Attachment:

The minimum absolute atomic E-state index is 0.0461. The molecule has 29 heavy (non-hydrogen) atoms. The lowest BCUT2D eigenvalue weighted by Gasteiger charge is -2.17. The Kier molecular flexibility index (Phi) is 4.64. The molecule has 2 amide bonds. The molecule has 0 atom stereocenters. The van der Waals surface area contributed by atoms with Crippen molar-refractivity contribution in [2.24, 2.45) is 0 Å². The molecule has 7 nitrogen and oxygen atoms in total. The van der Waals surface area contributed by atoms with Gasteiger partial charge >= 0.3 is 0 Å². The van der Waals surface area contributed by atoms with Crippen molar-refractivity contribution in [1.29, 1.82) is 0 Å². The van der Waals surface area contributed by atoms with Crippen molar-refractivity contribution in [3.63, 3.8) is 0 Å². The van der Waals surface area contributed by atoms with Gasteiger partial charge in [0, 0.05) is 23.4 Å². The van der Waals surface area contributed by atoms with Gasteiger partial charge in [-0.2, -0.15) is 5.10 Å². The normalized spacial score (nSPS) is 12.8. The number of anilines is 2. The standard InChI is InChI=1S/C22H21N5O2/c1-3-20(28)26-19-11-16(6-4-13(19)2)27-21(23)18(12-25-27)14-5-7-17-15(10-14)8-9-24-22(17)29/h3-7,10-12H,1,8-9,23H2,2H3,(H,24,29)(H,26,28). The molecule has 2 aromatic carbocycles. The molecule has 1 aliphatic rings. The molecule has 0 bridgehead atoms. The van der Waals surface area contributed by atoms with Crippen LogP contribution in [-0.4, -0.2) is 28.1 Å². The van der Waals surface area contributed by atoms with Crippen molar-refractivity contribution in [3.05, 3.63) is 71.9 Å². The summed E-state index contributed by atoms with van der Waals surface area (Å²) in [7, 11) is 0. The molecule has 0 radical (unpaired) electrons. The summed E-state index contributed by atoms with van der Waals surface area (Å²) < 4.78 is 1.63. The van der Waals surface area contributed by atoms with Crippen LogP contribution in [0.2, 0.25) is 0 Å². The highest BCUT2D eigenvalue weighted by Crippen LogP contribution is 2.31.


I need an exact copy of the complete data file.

The minimum absolute atomic E-state index is 0.0461. The molecule has 29 heavy (non-hydrogen) atoms. The lowest BCUT2D eigenvalue weighted by Gasteiger charge is -2.17. The Kier molecular flexibility index (Phi) is 4.64. The molecule has 2 amide bonds. The molecule has 0 atom stereocenters. The van der Waals surface area contributed by atoms with Crippen molar-refractivity contribution in [2.24, 2.45) is 0 Å². The molecule has 7 nitrogen and oxygen atoms in total. The van der Waals surface area contributed by atoms with Gasteiger partial charge >= 0.3 is 0 Å². The van der Waals surface area contributed by atoms with Crippen molar-refractivity contribution in [1.29, 1.82) is 0 Å². The van der Waals surface area contributed by atoms with Crippen molar-refractivity contribution in [3.63, 3.8) is 0 Å². The van der Waals surface area contributed by atoms with Gasteiger partial charge in [0, 0.05) is 23.4 Å². The van der Waals surface area contributed by atoms with Gasteiger partial charge in [-0.2, -0.15) is 5.10 Å². The normalized spacial score (nSPS) is 12.8. The number of anilines is 2. The standard InChI is InChI=1S/C22H21N5O2/c1-3-20(28)26-19-11-16(6-4-13(19)2)27-21(23)18(12-25-27)14-5-7-17-15(10-14)8-9-24-22(17)29/h3-7,10-12H,1,8-9,23H2,2H3,(H,24,29)(H,26,28). The molecule has 2 aromatic carbocycles. The molecule has 1 aliphatic rings. The molecule has 0 bridgehead atoms. The van der Waals surface area contributed by atoms with Crippen LogP contribution in [-0.4, -0.2) is 28.1 Å². The van der Waals surface area contributed by atoms with Crippen molar-refractivity contribution in [3.05, 3.63) is 71.9 Å². The summed E-state index contributed by atoms with van der Waals surface area (Å²) in [7, 11) is 0. The molecule has 0 radical (unpaired) electrons. The summed E-state index contributed by atoms with van der Waals surface area (Å²) < 4.78 is 1.63. The van der Waals surface area contributed by atoms with Crippen LogP contribution in [0.2, 0.25) is 0 Å². The highest BCUT2D eigenvalue weighted by Crippen LogP contribution is 2.31.